Yes ρs is surface charge density they didn't give a value for it however it was meant to stay as a variable. No it does not say the plates are conducting I actually copied the question word by word to try to avoid confusion. I thought their may be an easier equation to use, but all textbook examples use the coulomb law equation alone. Like I mentioned though their examples always have the plane z =, in this case cylindrical coordinates make it very easy to solve the problem as dS = [PLAIN]http://mathworld.wolfram.com/images/equations/CylindricalCoordinates/Inline3.gifd[PLAIN]http://mathworld.wolfram.com/images/equations/CylindricalCoordinates/Inline4.gifd[PLAIN]http://mathworld.wolfram.com/images/equations/CylindricalCoordinates/Inline3.gif and the limits would be 0-2π for d http://mathworld.wolfram.com/images/equations/CylindricalCoordinates/Inline4.gif and 0-infinty d [PLAIN]http://mathworld.wolfram.com/images/equations/CylindricalCoordinates/Inline3.gif. And its also apparent that due to symmetry the http://mathworld.wolfram.com/images/equations/CylindricalCoordinates/Inline3.gif component cancels out, the integral can then be solved with simple substitution. Then they arrive at the equation E = ρs/2ε0âz. They also say that this can be applied to any infinite sheet charge by E = ρs/2ε0ân. Using this it easy to see that the answer is 0 as:
E1 = ρs/2ε0-âx, it's negative because the original equation assumes x>than sheet charge
E2 = -ρs/2ε0-âx
However deriving this from the values in the question alone seem very difficult.

Last edited by a moderator:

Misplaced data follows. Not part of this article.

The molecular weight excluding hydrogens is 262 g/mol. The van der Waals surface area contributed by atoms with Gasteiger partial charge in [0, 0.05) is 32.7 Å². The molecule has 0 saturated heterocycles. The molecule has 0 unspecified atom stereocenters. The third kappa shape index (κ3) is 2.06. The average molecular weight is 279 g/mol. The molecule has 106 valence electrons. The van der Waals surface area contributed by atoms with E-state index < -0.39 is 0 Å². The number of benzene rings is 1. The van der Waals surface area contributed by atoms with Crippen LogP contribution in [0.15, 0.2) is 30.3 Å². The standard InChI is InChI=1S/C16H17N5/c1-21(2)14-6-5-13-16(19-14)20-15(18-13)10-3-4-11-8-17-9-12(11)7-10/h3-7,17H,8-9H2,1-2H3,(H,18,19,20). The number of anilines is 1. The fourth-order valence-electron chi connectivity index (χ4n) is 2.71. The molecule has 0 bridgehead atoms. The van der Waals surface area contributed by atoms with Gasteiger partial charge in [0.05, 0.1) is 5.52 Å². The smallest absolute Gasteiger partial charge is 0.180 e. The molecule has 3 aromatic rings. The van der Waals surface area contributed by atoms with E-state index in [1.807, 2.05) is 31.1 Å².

This isn't going right at all. Check the link. And check here, where Gauss law is used efficiently.

I can't really decipher E1 = ρs/2ε0-âx . You mean ##\vec E_1 = -{\rho_s\over 2\epsilon_0}\; \hat x## ? And this is for part a) where x < 0 ? (In that case: that is correct).

And then "it's negative because the original equation assumes x>than sheet charge" is gobbledygook: x has a dimension of length, how can it possibly be > than some charge ? What original equation ? E = Q(r-r')/4*pi*ε0*|r-r'|3 ? That doesn't make any assumption at all on ##\vec r - \vec r' ## except that it's ##\ne ## 0 !

Now the other regions ?

And perhaps afterwards, as an understanding-tester: does it matter whether the plates are conducting or not ?

BvU said:
This isn't going right at all. Check the link. And check here, where Gauss law is used efficiently.

I can't really decipher E1 = ρs/2ε0-âx . You mean ##\vec E_1 = -{\rho_s\over 2\epsilon_0}\; \hat x## ? And this is for part a) where x < 0 ? (In that case: that is correct).

And then "it's negative because the original equation assumes x>than sheet charge" is gobbledygook: x has a dimension of length, how can it possibly be > than some charge ? What original equation ? E = Q(r-r')/4*pi*ε0*|r-r'|3 ? That doesn't make any assumption at all on ##\vec r - \vec r' ## except that it's ##\ne ## 0 !

Now the other regions ?

And perhaps afterwards, as an understanding-tester: does it matter whether the plates are conducting or not ?

Yes i mean ##\vec E_1 = -{\rho_s\over 2\epsilon_0}\; \hat x##, sorry I'm not to good at knowing how to make the symbols correctly. When I meant x>than sheet charge, I should have specified that I meant the sheet charge x position. By the equation i meant the one derived ##\vec E_1 = {\rho_s\over 2\epsilon_0}\; \hat z##, it had z>0 and the infinite sheet charge was at z = 0. So it was positive when they took the Z component of ##\vec r - \vec r' ##. The other regions: